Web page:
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(searched for: doi:10.3816/clml.2011.n.039)
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, Ilda Murillo-Flórez, , , Department of Hematology Miguel Servet University Hospital Zaragoza, Spain, Department of Hematology University Hospital of Salamanca Salamanca
Clinical Chemistry and Laboratory Medicine (CCLM), Volume 55; doi:10.1515/cclm-2016-0748

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Guillemette Fouquet, Stéphanie Poulain, Suzanna Schraen, Efstathios Koulieris, Elisabeth Bertrand, Stéphanie Guidez, Cécile Tomowiak, Marie-Christine Kyrtsonis, Efstathios Kastritis, Irene Ghobrial, et al.
Waldenström’s Macroglobulinemia pp 239-261; doi:10.1007/978-3-319-22584-5_17

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, Roger G. Owen, Enrica Morra
Waldenström’s Macroglobulinemia pp 265-275; doi:10.1007/978-3-319-22584-5_18

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Vlastimil Scudla, Pavel Lochman, Tomas Pika, Jiri Minarik, Jana Zapletalova, Jaroslav Bacovsky
Published: 30 March 2016
Biomedical Papers, Volume 160, pp 84-93; doi:10.5507/bp.2015.032

Abstract:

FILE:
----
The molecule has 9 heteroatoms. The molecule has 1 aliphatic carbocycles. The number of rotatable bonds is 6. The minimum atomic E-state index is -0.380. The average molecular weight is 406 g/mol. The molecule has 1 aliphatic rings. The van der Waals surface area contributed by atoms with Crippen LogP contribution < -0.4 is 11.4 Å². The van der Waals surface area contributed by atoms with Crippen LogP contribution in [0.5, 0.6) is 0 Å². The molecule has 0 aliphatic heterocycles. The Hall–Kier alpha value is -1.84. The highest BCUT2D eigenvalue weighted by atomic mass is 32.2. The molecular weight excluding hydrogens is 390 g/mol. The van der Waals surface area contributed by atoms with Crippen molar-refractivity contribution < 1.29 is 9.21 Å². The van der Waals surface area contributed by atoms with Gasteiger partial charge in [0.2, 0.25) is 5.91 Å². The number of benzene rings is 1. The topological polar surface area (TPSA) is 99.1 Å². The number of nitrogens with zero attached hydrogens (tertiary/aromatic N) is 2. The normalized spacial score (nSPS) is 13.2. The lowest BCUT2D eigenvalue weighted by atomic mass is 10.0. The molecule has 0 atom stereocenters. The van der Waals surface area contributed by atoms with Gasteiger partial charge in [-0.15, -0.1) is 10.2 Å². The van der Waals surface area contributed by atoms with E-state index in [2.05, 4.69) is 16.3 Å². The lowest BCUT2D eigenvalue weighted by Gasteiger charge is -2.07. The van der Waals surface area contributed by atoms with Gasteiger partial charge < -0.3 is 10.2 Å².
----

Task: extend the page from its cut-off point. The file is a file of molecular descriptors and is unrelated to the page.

Advances in the diagnosis and treatment of multiple myeloma (MM), place increasing demands on accurate stratification of patients as the starting point for optimal individualized therapy. The present study focused on assessing the association between HLC levels and the HLC-r to parameters of MM activity, prognosis and tumor mass volume.The objective was to assess the correlation of immunoglobulin (Ig), heavy/light chain (HLC) pairs (IgG-κ and-λ, IgA-κ and -λ HLC) and the ratio of monoclonal involved-HLC (i-HLC) to polyclonal uninvolved (u-HLC) Ig concentrations assessed by the Hevylite(TM) method with the free light chain κ/λ ratio (FLC-r), selected prognostic laboratory parameters i.e. Hb, platelets, albumin, β2-microglobulin (β2-M), Ca, lactate dehydrogenase (LDH), creatinine and the Durie-Salmon (D-S) and International Staging System (ISS), stages (1-3) for MM. Hevylite assays were done on the sera of 132 MM patients at the time of diagnosis (IgG 94, IgA 38). HLC-r was calculated in the case of i-HLC-κ from the i-HLC-κ/u-HLC-λ ratio and for i-HLC-λ from the i-HLC-λ/u-HLC-κ ratio. D-S and ISS stages were evenly distributed. Md IgG-κ HLC-r was 64.8 (2.7-2222) and of IgG-λ HLC-r 49.6 (0.7-465.1), in the case of IgA-κ, Md HLC-r was 408.9 (3.4-3966) and for IgA-λ HLC-r the Md was 180.0 (0.1-3110). Normal levels of HLC pairs and HLC-r did not always rule out the diagnosis of MM. HLC-r correlated with FLC-r in IgG (r = 0.244, P = 0.018), but not in the IgA type. For IgG, HLC-r values were significantly different in patients with abnormal vs normal levels of Hb (P < 0.0001), albumin (P < 0.043), β2-M (P < 0.0001) and creatinine (P = 0.034) but not thrombocyte count, Ca or LDH. For the IgA isotype, we found a significant difference in HLC-r values only for thrombocyte count (P = 0.026) and β2-M (P = 0.016) but not for Hb, albumin, Ca, LDH or creatinine. For the IgG isotype there was a significant relationship of HLC-r index to stages 1-3 (P = 0.038) and substage A vs B (P = 0.048) according to D-S, and with high significance to stages 1-3 according to ISS (P = 0.005) and between stages 1 vs 3 (P = 0.001). For the IgA isotype, we found significant differences in HLC-r only between stages 1-3 (P = 0.025) according to D-S but not in the case of ISS. There were no significant correlations between i-HLC Ig levels and D-S or ISS stages in both IgG-κ and λ and IgA-κ and λ. Exceptions were significant differences for stages 1 vs 3 (P = 0.012) and 2 vs 3 (P = 0.017) for the IgG-λ isotype. There were no correlations of the HLC-r and u-HLC levels for either D-S or ISS stratifications in all HLC isotypes. We found a significant positive contribution of HLC-r using the i-HLC/u-HLC ratio even in the case of i-HLC-λ i.e. i-HLC-λ/u-HLC-κ. Variable results for the relationship of important laboratory parameters and D-S and ISS stratifications (stage 1-3) to HLC-r values in IgG and IgA isotypes make separate interpretation of the Hevylite method results necessary in clinical practice.